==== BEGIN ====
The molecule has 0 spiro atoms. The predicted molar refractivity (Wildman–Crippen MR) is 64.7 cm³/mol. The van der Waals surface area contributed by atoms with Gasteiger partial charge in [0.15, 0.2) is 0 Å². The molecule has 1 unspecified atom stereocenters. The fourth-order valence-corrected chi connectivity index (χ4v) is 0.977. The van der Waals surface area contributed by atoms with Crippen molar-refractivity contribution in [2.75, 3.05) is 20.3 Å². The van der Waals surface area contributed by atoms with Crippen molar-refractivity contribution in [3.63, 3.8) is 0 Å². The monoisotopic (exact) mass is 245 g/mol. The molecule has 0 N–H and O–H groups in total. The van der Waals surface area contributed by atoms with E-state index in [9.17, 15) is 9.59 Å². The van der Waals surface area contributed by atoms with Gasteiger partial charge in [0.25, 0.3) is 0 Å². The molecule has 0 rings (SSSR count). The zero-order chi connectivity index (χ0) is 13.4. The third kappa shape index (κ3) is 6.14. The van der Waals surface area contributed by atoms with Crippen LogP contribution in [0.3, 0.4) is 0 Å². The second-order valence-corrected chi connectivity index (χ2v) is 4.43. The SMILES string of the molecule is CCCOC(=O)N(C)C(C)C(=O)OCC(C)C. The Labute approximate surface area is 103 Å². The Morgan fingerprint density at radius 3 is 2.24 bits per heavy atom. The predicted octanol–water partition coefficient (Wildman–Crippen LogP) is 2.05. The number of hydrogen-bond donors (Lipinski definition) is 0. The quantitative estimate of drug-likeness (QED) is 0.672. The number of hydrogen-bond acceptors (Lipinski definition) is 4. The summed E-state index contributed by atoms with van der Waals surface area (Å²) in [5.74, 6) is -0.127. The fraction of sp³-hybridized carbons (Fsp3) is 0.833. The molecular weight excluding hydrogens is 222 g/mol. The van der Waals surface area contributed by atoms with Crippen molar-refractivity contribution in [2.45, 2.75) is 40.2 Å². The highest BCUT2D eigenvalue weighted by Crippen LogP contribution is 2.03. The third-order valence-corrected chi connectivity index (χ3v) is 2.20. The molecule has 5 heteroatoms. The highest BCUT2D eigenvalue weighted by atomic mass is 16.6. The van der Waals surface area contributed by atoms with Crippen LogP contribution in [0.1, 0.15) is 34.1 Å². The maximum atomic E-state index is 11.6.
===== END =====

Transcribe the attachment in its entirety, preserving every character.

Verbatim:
The molecule has 0 spiro atoms. The predicted molar refractivity (Wildman–Crippen MR) is 64.7 cm³/mol. The van der Waals surface area contributed by atoms with Gasteiger partial charge in [0.15, 0.2) is 0 Å². The molecule has 1 unspecified atom stereocenters. The fourth-order valence-corrected chi connectivity index (χ4v) is 0.977. The van der Waals surface area contributed by atoms with Crippen molar-refractivity contribution in [2.75, 3.05) is 20.3 Å². The van der Waals surface area contributed by atoms with Crippen molar-refractivity contribution in [3.63, 3.8) is 0 Å². The monoisotopic (exact) mass is 245 g/mol. The molecule has 0 N–H and O–H groups in total. The van der Waals surface area contributed by atoms with E-state index in [9.17, 15) is 9.59 Å². The van der Waals surface area contributed by atoms with Gasteiger partial charge in [0.25, 0.3) is 0 Å². The molecule has 0 rings (SSSR count). The zero-order chi connectivity index (χ0) is 13.4. The third kappa shape index (κ3) is 6.14. The van der Waals surface area contributed by atoms with Crippen LogP contribution in [0.3, 0.4) is 0 Å². The second-order valence-corrected chi connectivity index (χ2v) is 4.43. The SMILES string of the molecule is CCCOC(=O)N(C)C(C)C(=O)OCC(C)C. The Labute approximate surface area is 103 Å². The Morgan fingerprint density at radius 3 is 2.24 bits per heavy atom. The predicted octanol–water partition coefficient (Wildman–Crippen LogP) is 2.05. The number of hydrogen-bond donors (Lipinski definition) is 0. The quantitative estimate of drug-likeness (QED) is 0.672. The number of hydrogen-bond acceptors (Lipinski definition) is 4. The summed E-state index contributed by atoms with van der Waals surface area (Å²) in [5.74, 6) is -0.127. The fraction of sp³-hybridized carbons (Fsp3) is 0.833. The molecular weight excluding hydrogens is 222 g/mol. The van der Waals surface area contributed by atoms with Crippen molar-refractivity contribution in [2.45, 2.75) is 40.2 Å². The highest BCUT2D eigenvalue weighted by Crippen LogP contribution is 2.03. The third-order valence-corrected chi connectivity index (χ3v) is 2.20. The molecule has 5 heteroatoms. The highest BCUT2D eigenvalue weighted by atomic mass is 16.6. The van der Waals surface area contributed by atoms with Crippen LogP contribution in [0.1, 0.15) is 34.1 Å². The maximum atomic E-state index is 11.6.